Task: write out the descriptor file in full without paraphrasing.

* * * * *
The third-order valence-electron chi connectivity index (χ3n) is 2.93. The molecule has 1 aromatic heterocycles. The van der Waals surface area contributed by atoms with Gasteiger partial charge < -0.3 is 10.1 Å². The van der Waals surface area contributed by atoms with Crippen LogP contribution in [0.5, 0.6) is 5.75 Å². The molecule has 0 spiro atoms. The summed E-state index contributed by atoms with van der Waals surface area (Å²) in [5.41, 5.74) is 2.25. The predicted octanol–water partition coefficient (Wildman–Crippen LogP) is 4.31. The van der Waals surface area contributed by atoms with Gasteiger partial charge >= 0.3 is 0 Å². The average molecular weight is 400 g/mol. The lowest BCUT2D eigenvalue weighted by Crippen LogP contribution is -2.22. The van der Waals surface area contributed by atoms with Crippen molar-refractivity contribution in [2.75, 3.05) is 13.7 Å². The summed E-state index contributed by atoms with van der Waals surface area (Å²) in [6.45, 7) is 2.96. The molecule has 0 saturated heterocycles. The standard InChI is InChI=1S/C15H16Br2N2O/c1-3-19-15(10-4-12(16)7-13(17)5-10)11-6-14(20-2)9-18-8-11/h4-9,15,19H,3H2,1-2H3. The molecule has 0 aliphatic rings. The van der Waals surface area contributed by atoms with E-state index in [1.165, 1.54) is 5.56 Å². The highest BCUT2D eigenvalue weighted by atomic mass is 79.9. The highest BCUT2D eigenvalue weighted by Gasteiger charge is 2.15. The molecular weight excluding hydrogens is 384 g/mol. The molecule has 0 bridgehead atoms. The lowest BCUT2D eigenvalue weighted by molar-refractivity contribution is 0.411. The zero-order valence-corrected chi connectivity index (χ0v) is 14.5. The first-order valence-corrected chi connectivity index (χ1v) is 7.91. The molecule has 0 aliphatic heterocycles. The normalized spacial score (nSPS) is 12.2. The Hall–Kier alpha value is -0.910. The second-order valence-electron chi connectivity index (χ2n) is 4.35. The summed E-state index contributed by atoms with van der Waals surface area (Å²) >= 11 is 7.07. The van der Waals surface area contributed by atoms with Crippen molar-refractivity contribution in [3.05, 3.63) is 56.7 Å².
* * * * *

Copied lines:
The third-order valence-electron chi connectivity index (χ3n) is 2.93. The molecule has 1 aromatic heterocycles. The van der Waals surface area contributed by atoms with Gasteiger partial charge < -0.3 is 10.1 Å². The van der Waals surface area contributed by atoms with Crippen LogP contribution in [0.5, 0.6) is 5.75 Å². The molecule has 0 spiro atoms. The summed E-state index contributed by atoms with van der Waals surface area (Å²) in [5.41, 5.74) is 2.25. The predicted octanol–water partition coefficient (Wildman–Crippen LogP) is 4.31. The van der Waals surface area contributed by atoms with Gasteiger partial charge >= 0.3 is 0 Å². The average molecular weight is 400 g/mol. The lowest BCUT2D eigenvalue weighted by Crippen LogP contribution is -2.22. The van der Waals surface area contributed by atoms with Crippen molar-refractivity contribution in [2.75, 3.05) is 13.7 Å². The summed E-state index contributed by atoms with van der Waals surface area (Å²) in [6.45, 7) is 2.96. The molecule has 0 saturated heterocycles. The standard InChI is InChI=1S/C15H16Br2N2O/c1-3-19-15(10-4-12(16)7-13(17)5-10)11-6-14(20-2)9-18-8-11/h4-9,15,19H,3H2,1-2H3. The molecule has 0 aliphatic rings. The van der Waals surface area contributed by atoms with E-state index in [1.165, 1.54) is 5.56 Å². The highest BCUT2D eigenvalue weighted by atomic mass is 79.9. The highest BCUT2D eigenvalue weighted by Gasteiger charge is 2.15. The molecular weight excluding hydrogens is 384 g/mol. The molecule has 0 bridgehead atoms. The lowest BCUT2D eigenvalue weighted by molar-refractivity contribution is 0.411. The zero-order valence-corrected chi connectivity index (χ0v) is 14.5. The first-order valence-corrected chi connectivity index (χ1v) is 7.91. The molecule has 0 aliphatic heterocycles. The normalized spacial score (nSPS) is 12.2. The Hall–Kier alpha value is -0.910. The second-order valence-electron chi connectivity index (χ2n) is 4.35. The summed E-state index contributed by atoms with van der Waals surface area (Å²) >= 11 is 7.07. The van der Waals surface area contributed by atoms with Crippen molar-refractivity contribution in [3.05, 3.63) is 56.7 Å².